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Flannel Shirts: A Glance then and a Look Now

Everywhere you look, you find a plaid flannel shirt. And why not? They are stylish and comfortable to wear. However, flannel shirts have a long history that dates back to the 16th century. To know more, keep reading. To buy custom flannel shirts that reflect the old world charm balanced with a dash of modernity, you can check the collection of top manufacturers. But keep reading the following article to know more about flannel shirts.

The Origins in 1500s

It was during the 16th century, when Scottish farmers to protect themselves from the cold outside, started using a special type of blanket which was made from woven yarns known as flannel. Tartan was the checkered cloth pattern that was named after a Scottish clan. (This tartan later came to be known as plaid when they came to USA). The tartan flannel was highly valued in the royal families of Scotland, which further made them popular.

Getting Banned in Britain in 1700s

Donning tartan plaid flannel shirts was banned in Britain during the 1700s. The reason was simple- it originated from the hearts of Scotland and had strong association with the Scottish Rebellion. The Dress Act in England prohibited its citizens from wearing the same. Plaid only became legal after 1782, when they were added to more formal pieces of garments like gowns.

The Lumberjack in 1850s to 1950s

It was during the 19th century that plaid flannel made a journey across the Atlantic, from Europe to the USA. They got the name ‘plaid’ hereafter. To boost the popularity, Woolrich Woolen Mills started manufacturing red and black plaid flannel shirts. With their warmth and styling appeal, outdoor workers started preferring them. And the outdoor workers? Well, they were the lumberjacks. With all the chaotic wars and snowstorms, the need of flannel shirts increased, doubling their production by the end of 1949.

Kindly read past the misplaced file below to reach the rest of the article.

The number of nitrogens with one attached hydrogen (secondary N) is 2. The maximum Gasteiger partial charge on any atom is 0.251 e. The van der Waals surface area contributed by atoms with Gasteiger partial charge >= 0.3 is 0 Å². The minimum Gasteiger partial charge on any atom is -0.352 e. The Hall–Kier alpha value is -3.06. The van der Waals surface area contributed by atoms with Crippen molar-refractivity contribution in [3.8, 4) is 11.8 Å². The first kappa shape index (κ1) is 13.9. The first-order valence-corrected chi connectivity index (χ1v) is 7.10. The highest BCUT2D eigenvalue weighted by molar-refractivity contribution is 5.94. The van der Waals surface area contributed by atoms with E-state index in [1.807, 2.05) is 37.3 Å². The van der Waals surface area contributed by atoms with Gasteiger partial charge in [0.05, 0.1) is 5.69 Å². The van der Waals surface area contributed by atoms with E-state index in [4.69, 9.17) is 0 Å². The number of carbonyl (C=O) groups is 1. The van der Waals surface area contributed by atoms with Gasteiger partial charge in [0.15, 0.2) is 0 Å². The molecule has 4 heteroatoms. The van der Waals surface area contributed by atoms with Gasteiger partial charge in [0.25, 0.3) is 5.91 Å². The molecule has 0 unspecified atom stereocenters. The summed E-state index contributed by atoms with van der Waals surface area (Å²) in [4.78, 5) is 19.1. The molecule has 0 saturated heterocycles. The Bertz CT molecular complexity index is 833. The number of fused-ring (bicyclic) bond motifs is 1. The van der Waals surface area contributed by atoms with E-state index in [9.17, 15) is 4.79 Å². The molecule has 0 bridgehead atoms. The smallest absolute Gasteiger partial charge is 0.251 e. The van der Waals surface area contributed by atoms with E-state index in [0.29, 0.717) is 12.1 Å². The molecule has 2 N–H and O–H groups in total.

The Resurgence of Plaid in the 1970s

Once the lumberjack trend started to take a backseat, the versatility of plaid flannel started taking the main front. The ubiquitous nature of the same was now not limited to just shirts, but from suits to house décor as well. A cultural phenomenon, Vivienne Westwood popularized the plaid coattails and fired the punk movement. During this era, plaid flannel became a symbol of rebellion.

The Continued Popularity of 1980s

With movies now showcasing the power of plaid flannel, and Princess Diana making public appearances in the same, the growing popularity was beyond containment. It became a household piece of clothing, easily and widely available for all. Looking back to that time, maybe the 80s was the most notorious era for plaid flannel.

The Grunge of the 1990s

With bands like Nirvana, The Breeders and Pearl Jam making plaid flannel shirts their signature choice of cloth, the rise of grunge was experienced. The grunge could be defined as a way of dressing that was streamlined on extravagant ensembles, including the flannel shirt. Oversized versions became an eye-catching number, and their entry to the mainstream circuit was cemented forever during this time.


After the grunge stunt went wrong in the early 2000s, flannel shirts disappeared from the scene for a while. It was not until 2015 that they could be seen as a part of a fashion collection. At present, plaid flannel has stood the test of time and emerged stronger than ever. Plaid flannel shirts have now become a part of the bigger fashion scenario that includes its ability to merge well in both formal and casual occasions/attires. Wear them under a sweater or a structured blazer, flannel shirts do stand out, regardless the situation. Available with top manufacturers of men’s and women’s flannel shirts, they are not going anywhere any time soon.

Retailers who are interested to make a bulk purchase of the same can register with the manufacturers online. Discounts are available for bulk buyers.

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